Am I Rendering, Or Surrendering?

Little-Free-Library Am I rendering, or surrendering?I consider the growth of Little Free Libraries to be a wholesome development in a troubled world. They give people a chance to start an exchanging flow by sowing the seed of a book without demanding recompense. They give people a chance to get their hands on a book that they might not be able to find or afford otherwise. It is my sincere hope that this idea will continue to prosper.

Am I rendering, or surrendering?

Mentioning the Little Free Libraries is my way of offering gratitude for a book I found in a Little Free Library this past weekend. It was the book “I Heard God Laughing: Poems of Hope and Joy” This is a book of poetry by the 14th-Century Persian poet Hafiz, translated by Daniel Ladinsky. I have shared poems and quotes by Rumi and poems by Kabir. On further review, I consider not sharing any poems by Hafiz to be an omission on my part. It is my sincere hope that Hafiz will become better known in the western world.

Hafiz of Shiraz. Am I rendering, or surrendering?Am I rendering, or surrendering? I have mentioned how Coleman Barks became the go-to Rumi translator for late-20th-early-21st-century America. I have mentioned how Anita Barrows and Joanne Macy are emerging as go-to Rilke translators. I believe that Daniel Ladinsky is emerging as a go-to translator for Hafiz.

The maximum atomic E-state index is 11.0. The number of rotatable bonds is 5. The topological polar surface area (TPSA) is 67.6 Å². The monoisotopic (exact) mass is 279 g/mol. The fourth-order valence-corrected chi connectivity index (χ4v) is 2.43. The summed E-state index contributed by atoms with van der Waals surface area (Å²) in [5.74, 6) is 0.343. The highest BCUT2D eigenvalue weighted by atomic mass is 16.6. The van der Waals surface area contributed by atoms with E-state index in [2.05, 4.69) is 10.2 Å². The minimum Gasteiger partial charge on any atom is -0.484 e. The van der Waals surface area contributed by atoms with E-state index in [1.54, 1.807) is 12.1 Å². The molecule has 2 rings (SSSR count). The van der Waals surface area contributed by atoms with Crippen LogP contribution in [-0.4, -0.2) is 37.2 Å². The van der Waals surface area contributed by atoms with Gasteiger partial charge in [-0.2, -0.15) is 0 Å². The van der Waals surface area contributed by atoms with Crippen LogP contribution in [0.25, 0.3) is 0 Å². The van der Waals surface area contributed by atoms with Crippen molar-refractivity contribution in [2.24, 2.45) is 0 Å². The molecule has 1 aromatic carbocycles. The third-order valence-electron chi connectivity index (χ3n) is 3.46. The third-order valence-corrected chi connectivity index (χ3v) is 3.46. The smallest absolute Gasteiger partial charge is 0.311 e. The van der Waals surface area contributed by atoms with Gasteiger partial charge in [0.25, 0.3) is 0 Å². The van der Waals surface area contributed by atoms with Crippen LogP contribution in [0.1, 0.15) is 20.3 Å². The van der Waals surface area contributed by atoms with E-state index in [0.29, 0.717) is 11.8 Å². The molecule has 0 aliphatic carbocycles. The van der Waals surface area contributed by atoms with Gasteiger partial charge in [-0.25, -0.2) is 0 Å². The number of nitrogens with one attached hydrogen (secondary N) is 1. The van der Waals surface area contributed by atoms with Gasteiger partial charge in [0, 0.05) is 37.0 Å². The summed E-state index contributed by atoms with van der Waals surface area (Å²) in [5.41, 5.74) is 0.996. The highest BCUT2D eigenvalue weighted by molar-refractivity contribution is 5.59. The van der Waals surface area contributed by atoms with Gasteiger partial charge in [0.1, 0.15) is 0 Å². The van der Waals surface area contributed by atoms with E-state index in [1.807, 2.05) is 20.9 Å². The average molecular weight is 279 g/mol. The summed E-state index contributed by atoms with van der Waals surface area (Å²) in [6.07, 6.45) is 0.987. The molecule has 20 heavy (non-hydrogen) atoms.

Daniel Ladinsky. Am I rendering, or surrendering?

Am I rendering, or surrendering? Daniel Ladinsky has freely admitted that his translations of Hafiz are not exact translations, but attempts to capture the spirit of the author. He wrote something in this book that got my attention. I’m not quoting it exactly, because I gave the book to one of my children to read. But he said something to the effect that rendering an English translation of one of Hafiz’s poems involves a certain surrendering to the material, a certain surrendering to the greater context of Hafiz’s life and work.

Am I rendering, or surrendering? Why did this get my attention? Because Steps to Knowledge, the book of spiritual practice of the New Message from God, uses the phrase “render your gifts” to describe some of the acts and processes of fulfilling one’s purpose in the world. Apparently the rendering of one’s gifts has a certain disruptive influence, especially without a certain preparation:

“Accept the restraint and development that are called for now, for they will protect you and enable you to render your gifts with a minimum of discord and personal risk. They will guarantee the wholeness and worthiness of your contribution, for it will be untainted by selfish motives.” (Step 269, “The power of Knowledge will extend itself from me.”)

Am I rendering, or surrendering? Am I translating the poem that is my gift into a language some people in my world can understand? If so, it would seem I need to surrender to it. It would seem I need to surrender to its greater context, just as Daniel Ladinsky is doing in his surrenderings of Hafiz. What will my surrenderings look like?